We have seen that we can use adjectives to compare people, things or places. Adverbs can also be used to compare actions. And like adjectives, we use the comparative form of an adverb to compare two actions and the superlative form of an adverb to compare more than two actions.
Examples: ONE ACTION: Maree swims fast.
TWO ACTIONS: Maree swims faster than Ciku.
THREE OR MORE: Maree swims fastest of all.
Just like adjectives, adverbs have special forms or spelling for making comparisons.
The comparative form the comparative form of the adverb is used to compare one action with another.
It is formed in two ways: 1. for short adverbs, add -er.
Examples: The bird flew higher than the helicopter.
The president arrived sooner than we expected.
- For most adverbs ending in -ly, use more to make the comparative.
Examples: She visited him more frequently than Martin.
The tractor towed the lorry more powerfully than the bull-cart.
The superlative form the superlative form is used to compare one action with two or more others of the same kind.
Examples: Of the three athletes, Peter runs the fastest.
The lion roars the loudest of all the big cats.
Adverbs that form the comparative with -er form their superlative with -est.
Those that use more to form comparative use most to form superlative.
Adverbs Comparative Superlative
Long longer longest
Fast faster fastest
Softly more softly most softly
Politely more politely most polite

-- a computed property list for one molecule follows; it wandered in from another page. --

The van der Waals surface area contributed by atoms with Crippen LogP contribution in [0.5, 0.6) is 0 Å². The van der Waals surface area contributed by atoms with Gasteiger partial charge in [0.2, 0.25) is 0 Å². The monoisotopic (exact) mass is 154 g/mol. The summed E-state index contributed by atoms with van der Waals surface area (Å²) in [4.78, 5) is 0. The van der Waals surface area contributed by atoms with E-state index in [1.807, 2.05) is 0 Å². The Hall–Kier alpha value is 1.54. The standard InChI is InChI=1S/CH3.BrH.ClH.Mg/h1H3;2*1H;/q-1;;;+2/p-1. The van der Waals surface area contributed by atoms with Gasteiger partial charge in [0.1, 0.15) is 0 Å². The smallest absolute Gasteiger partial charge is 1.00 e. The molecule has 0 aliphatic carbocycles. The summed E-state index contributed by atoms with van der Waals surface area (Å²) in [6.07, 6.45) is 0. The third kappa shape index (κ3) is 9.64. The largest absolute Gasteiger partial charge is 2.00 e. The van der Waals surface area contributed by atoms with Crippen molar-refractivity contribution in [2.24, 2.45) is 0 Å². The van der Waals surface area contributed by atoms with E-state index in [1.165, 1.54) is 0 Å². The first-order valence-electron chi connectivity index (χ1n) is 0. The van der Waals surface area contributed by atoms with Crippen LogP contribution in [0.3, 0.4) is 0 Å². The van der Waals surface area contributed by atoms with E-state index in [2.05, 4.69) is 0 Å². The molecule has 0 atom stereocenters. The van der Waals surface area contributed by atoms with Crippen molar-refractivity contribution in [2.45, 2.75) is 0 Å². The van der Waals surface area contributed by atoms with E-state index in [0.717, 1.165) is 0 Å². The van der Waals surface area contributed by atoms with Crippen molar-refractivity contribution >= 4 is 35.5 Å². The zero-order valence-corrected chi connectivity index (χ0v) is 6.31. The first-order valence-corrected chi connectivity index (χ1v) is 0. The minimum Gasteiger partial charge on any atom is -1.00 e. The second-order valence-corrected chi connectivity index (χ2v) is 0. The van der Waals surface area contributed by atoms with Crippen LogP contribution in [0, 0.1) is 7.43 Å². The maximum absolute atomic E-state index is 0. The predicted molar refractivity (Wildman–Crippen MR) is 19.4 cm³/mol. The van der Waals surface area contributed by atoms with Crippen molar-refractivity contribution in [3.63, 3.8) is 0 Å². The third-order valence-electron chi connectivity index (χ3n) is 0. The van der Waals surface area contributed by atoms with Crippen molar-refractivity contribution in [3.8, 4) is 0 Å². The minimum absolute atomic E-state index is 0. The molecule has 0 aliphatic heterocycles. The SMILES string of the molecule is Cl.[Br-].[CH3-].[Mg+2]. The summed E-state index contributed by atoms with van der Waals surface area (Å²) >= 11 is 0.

Points to Remember
- Use the comparative to compare two actions and the superlative to compare more than two.
Comparative: He sat nearer to the window than him
Superlatives: He sat nearest to the window than all the others.
- Do not leave out the word other when comparing one action with every other action of the same kind.
Incorrect: The lion roared louder than any lion.
Correct: The lion roared louder than any other lion.
- Do not use both -er and more or -est and most.
Incorrect: The dancer moved more faster than before.
Correct: The dancer moved faster than before.
Summary of rules for comparing with Adverbs
- for most adverbs
Add -er or -est to the adverb hard late deep
Harder later deeper
Hardest latest deepest
- For most adverbs comprising of two or more syllables: Use more or most with the adverb
Skillfully firmly rudely
More skillfully more firmly most rudely
Most skillfully most firmly most rudely
Write each of the following sentences using the correct form of the adverb.
- Does she cry ______________ (often) than the baby does?
- She crosses the river _____________ (slowly) than her son does.
- James jumps into the swimming pool _____________ (quickly).
- Charles swims _____________ (skillfully) than all of us.
- Of all the athletes, Tecla Lorupe is ____________ (fast).
- The antelope disappeared _____________ (swiftly) than the gazelle.
- Chicharito scored the goal _____________ (accurately) of all.
- Mange and Marto stayed in the hall ______________ (long) of all.
- Sarah walks _____________ (gracefully).
- Ngozi sang ____________ (sweetly) of all participants.
Answers on Adverbs
Adverb what it indicates
- Far where
- Cheerful how
- Downstairs where
- Carefully, skillfully how
- Extremely how
- Curiously how
- Soon when
- Fully to what extent
- Adorably how
- Down where
- Highly successful
- Extremely cold
- Quite difficult
- Barely visible
- Very old
- Mysteriously secretive
- Horribly mean
- Totally exciting
- Completely mad
- Never punctual
- Very gradually
- Surprisingly quickly
- Somewhat closer
- Extremely irresponsibly
- Totally carelessly
- Quickly 6. Odd
- Gradually 7. Reasonable
- Good 8. Rapidly
- Rapidly 9. Well
- Strange 10. Well
- More often 6. More swiftly
- More slowly 7. Most accurately
- Quickly 8. The longest
- More skillfully 9. Gracefully
- The fastest 10. The most sweetly
SPECIFIC CATEGORIES OF ADVERBS
SPECIAL PROBLEMS WITH ADJECTIVES